Petya Variant Sample Technical Analysis

On the evening of June 27, 2017, multiple enterprises were attacked by ransomware, hence service interruption was caused. The first infections were identified in Ukraine. Since then, it has spread to many countries, including Brazil, Germany, Russia, and the US. This event had such an extensive and significant impact that technical support personnel of NSFOCUS paid close attention to it, and captured and analyzed the sample immediately.

Date of Release: June 28, 2017

  1. Overview

On the evening of June 27, 2017, multiple enterprises were attacked by ransomware, hence service interruption was caused. The first infections were identified in Ukraine. Since then, it has spread to many countries, including Brazil, Germany, Russia, and the US. This event had such an extensive and significant impact that technical support personnel of NSFOCUS paid close attention to it, and captured and analyzed the sample immediately.

According to our analysis, the sample is an upgraded version of the Petya ransomware using different keys for encrypting the Master Boot Record (MBR). It also adopted APIs provided by Microsoft and used AES-128 to encrypt files of the specified format on the disk. The ransomware displayed a message after the encryption and system restart were complete.

Figure 1 Ransom message

2.  Propagation and Infection

The first sample possibly originated from an email phishing virus and then used the EternalBlue exploit once used by WannaCry for further propagation. In addition, to increase the possibility of infecting PCs, the sample leveraged Microsoft tools for lateral penetration. The following figure shows the countries and regions infected by this sample. So far, Ukraine was the worst affected region.

Figure 2 Infection distribution of the sample

3.   Sample Analysis

3.1  File Structure

File Name MD5 Function
Source sample 71b6a493388**********ce903bc6b04 Ransomware in .dll format

3.2  Major Functions

The sample utilized the EternalBlue vulnerability to propagate the .dll modular file, which has the ransomware function. Unlike common ransomware, the Petya ransom not only encrypts files of the specified format and modifies content in the MBR. In this way, after the PC is restarted, a forged disk check interface appears, asking the users to wait for the file encryption to complete. After the encryption is complete, a ransom message was displayed.

Figure 3 Forged disk check interface

Before MBR encryption and network propagation, the sample determines whether to execute related behaviors based on the hash value. Therefore, some PCs may not have such behaviors as MBR encryption or network connections.

The following figure shows the sample execution process.

Figure 4 Sample execution process

The content in the MBR was modified as follows:

The sample uses the XOR method to encrypt the MBR and writes the correct MBR into the 0x22 partition and modifies content in the 0x00–0x21 partitions.

Figure 5 Writing content into the MBR repeatedly

The encryption analysis is as follows:

The sample uses the AES encryption function provided by Microsoft for encryption. Then it uses the built-in RSA public key to encrypt the AES key. The encrypted AES key is displayed in the notification, which can be sent to the victims for data restoration.

Figure 6 AES encryption

This file can encrypt files of the specified formats.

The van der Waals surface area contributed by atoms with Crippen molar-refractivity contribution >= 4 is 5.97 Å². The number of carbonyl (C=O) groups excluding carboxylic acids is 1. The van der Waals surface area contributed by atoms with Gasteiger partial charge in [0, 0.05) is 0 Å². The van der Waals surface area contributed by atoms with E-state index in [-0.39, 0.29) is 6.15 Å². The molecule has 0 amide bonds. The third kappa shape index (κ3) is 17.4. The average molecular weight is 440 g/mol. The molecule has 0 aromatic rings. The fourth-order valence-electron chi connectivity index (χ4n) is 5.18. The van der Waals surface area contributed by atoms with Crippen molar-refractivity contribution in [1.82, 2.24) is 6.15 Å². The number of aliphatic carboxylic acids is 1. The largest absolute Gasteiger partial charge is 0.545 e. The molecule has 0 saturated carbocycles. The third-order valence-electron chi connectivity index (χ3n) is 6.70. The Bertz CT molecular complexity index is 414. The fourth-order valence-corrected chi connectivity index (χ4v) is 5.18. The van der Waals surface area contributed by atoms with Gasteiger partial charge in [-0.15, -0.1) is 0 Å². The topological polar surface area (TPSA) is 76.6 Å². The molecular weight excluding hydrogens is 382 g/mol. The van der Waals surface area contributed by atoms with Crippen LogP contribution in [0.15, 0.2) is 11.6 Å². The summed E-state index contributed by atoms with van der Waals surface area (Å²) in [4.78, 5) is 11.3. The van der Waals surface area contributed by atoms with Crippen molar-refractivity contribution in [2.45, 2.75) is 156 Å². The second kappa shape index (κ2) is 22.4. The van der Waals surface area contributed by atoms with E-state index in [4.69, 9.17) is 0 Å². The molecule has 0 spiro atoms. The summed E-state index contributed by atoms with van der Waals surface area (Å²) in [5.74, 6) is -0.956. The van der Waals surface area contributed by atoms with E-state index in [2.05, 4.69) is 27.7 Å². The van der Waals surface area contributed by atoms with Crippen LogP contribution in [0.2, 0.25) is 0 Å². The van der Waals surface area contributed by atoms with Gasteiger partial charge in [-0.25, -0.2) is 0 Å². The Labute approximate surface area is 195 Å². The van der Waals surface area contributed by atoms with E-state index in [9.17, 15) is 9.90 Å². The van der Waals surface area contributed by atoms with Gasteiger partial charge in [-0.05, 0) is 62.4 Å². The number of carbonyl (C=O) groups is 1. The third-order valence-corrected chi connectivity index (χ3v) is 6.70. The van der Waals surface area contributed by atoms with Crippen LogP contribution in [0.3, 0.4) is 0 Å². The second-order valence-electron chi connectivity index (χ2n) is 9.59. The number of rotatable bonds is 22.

Figure 7 Encrypting files of the specified formats

Figure 8 Using the built-in RSA public key to encrypt the AES key

The propagation analysis is as follows:

The sample exploits the lateral penetration for propagation in the intranet environment and the Windows Management Instrumentation Command-line (WMIC) for command execution.

Figure 9 Using wmic.exe for command execution

The sample scans port 445 and exploits the MS17-010 vulnerability for further propagation.

Figure 10 Scanning port 445 for vulnerability exploit

The clearance analysis is as follows:

After encryption is complete, the sample clears logs and MFT tables, preventing the user from restoring data by using a restoration tool.

Figure 11 Clearing logs and MFT tables

4.  Detection Method

4.1  Detection and Prevention

Users are advised to update the system and install patches.

Statement

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This advisory is only used to describe a potential risk. NSFOCUS does not provide any commitment or promise on this advisory. NSFOCUS and the author will not bear any liability for any direct and/or indirect consequences and losses caused by transmitting and/or using this advisory. NSFOCUS reserves all the rights to modify and interpret this advisory. Please include this statement paragraph when reproducing or transferring this advisory. Do not modify this advisory, add/delete any information to/from it, or use this advisory for commercial purposes without permission from NSFOCUS.

About NSFOCUS

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NSFOCUS IB is a wholly owned subsidiary of NSFOCUS, an enterprise application and network security provider, with operations in the Americas, Europe, the Middle East, Southeast Asia and Japan. NSFOCUS IB has a proven track record of combatting the increasingly complex cyber threat landscape through the construction and implementation of multi-layered defense systems. The company’s Intelligent Hybrid Security strategy utilizes both cloud and on-premises security platforms, built on a foundation of real-time global threat intelligence, to provide unified, multi-layer protection from advanced cyber threats.

For more information about NSFOCUS, please visit:

http://www.nsfocusglobal.com.

NSFOCUS, NSFOCUS IB, and NSFOCUS, INC. are trademarks or registered trademarks of NSFOCUS, Inc. All other names and trademarks are property of their respective firms.



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